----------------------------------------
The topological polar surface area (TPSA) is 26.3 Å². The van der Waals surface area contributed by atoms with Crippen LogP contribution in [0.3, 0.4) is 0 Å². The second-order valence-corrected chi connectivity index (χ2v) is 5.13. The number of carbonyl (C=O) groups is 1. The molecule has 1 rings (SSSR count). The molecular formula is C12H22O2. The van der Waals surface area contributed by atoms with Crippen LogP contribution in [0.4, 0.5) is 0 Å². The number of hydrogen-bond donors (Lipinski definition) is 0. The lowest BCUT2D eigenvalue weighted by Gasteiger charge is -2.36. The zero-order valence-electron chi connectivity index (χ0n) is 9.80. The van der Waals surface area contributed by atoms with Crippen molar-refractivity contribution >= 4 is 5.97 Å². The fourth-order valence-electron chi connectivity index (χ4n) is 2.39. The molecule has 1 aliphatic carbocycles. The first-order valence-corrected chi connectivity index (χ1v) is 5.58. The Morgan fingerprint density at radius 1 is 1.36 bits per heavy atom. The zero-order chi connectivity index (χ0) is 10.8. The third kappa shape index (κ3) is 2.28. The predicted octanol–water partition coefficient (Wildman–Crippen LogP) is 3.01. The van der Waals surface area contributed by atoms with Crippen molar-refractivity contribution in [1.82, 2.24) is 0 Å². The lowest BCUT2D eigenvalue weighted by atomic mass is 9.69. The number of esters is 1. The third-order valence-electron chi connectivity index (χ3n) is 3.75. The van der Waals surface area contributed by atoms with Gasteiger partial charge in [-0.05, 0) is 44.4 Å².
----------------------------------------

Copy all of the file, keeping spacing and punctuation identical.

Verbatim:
The topological polar surface area (TPSA) is 26.3 Å². The van der Waals surface area contributed by atoms with Crippen LogP contribution in [0.3, 0.4) is 0 Å². The second-order valence-corrected chi connectivity index (χ2v) is 5.13. The number of carbonyl (C=O) groups is 1. The molecule has 1 rings (SSSR count). The molecular formula is C12H22O2. The van der Waals surface area contributed by atoms with Crippen LogP contribution in [0.4, 0.5) is 0 Å². The number of hydrogen-bond donors (Lipinski definition) is 0. The lowest BCUT2D eigenvalue weighted by Gasteiger charge is -2.36. The zero-order valence-electron chi connectivity index (χ0n) is 9.80. The van der Waals surface area contributed by atoms with Crippen molar-refractivity contribution >= 4 is 5.97 Å². The fourth-order valence-electron chi connectivity index (χ4n) is 2.39. The molecule has 1 aliphatic carbocycles. The first-order valence-corrected chi connectivity index (χ1v) is 5.58. The Morgan fingerprint density at radius 1 is 1.36 bits per heavy atom. The zero-order chi connectivity index (χ0) is 10.8. The third kappa shape index (κ3) is 2.28. The predicted octanol–water partition coefficient (Wildman–Crippen LogP) is 3.01. The van der Waals surface area contributed by atoms with Crippen molar-refractivity contribution in [1.82, 2.24) is 0 Å². The lowest BCUT2D eigenvalue weighted by atomic mass is 9.69. The number of esters is 1. The third-order valence-electron chi connectivity index (χ3n) is 3.75. The van der Waals surface area contributed by atoms with Gasteiger partial charge in [-0.05, 0) is 44.4 Å².